Recruiter Belinda Lodge, writing on LinkedIn: “Paying over the odds for talent is a viable attraction strategy, it always has been. But prematurely raising salaries across the board as the sole mechanism to get ‘bums on seats’ will have a long term impact on our industry well into the future.

“When the excitement of salary increases passes, my sincere hope is that talent find themselves in the agencies they want to be in, working on campaigns they are truly passionate about, supported by strong and dignified management.” 

Simon Hadfield, managing partner at DMCG Global, says the jobs market has bounced back exceedingly well.

Agencies pared back staff at the height of COVID-19, restructuring to a leaner, fighting model. 

“People didn’t know what was going to happen so they sat tight,” he says. “Now that it seems we’re coming out of the worst of it, talent are poking their heads above the parapet and are open to conversations.

“There definitely is a talent shortage. It’s more the junior to mid-level account service.

“Also digital producers I'm having trouble finding. I think creatives haven’t been hit so much. Planners, I'm not seeing a big issue with. Good social and content talent are hard to find.  Directors or managers or strategists are tight."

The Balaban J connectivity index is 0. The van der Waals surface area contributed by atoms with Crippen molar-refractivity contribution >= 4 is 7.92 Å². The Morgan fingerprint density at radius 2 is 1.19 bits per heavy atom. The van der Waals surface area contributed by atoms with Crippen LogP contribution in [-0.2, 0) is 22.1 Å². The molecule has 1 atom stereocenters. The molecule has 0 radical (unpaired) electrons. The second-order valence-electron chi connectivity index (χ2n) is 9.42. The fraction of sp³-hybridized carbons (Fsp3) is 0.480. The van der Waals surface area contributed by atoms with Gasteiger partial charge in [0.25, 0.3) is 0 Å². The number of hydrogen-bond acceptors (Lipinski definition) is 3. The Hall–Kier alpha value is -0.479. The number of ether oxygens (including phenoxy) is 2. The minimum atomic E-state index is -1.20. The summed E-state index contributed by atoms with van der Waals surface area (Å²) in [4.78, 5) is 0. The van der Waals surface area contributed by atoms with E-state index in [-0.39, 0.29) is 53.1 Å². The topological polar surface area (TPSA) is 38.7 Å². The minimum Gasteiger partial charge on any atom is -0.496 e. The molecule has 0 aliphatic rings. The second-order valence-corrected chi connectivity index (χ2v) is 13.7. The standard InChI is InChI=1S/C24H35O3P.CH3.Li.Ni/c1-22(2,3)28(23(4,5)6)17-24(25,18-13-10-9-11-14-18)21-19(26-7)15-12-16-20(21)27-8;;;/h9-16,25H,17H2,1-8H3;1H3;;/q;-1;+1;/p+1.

On the money side money, he’s seeing a small improvement in salaries.

“Agencies are in a real quandary,” he says. “The money's just not there. It's getting harder and harder, so they can only pay a certain amount.

“If you're a good candidate and you'll be pursued by multiple people, you can probably up your salary a bit. The short answer is yes, slightly, but I'm not seeing anything over the odds. 

“Agencies need to buckle down on their staff. If they’re good and want to keep them, they're going to have to focus on them and reward them somehow.”

Melbourne-based strategist and author Eaon Pritchard, currently looking for a senior role, sees a general move to the middle.

"It appears like there's a shortage of talent simply because there is a over-supply of mid/senior level roles," he says.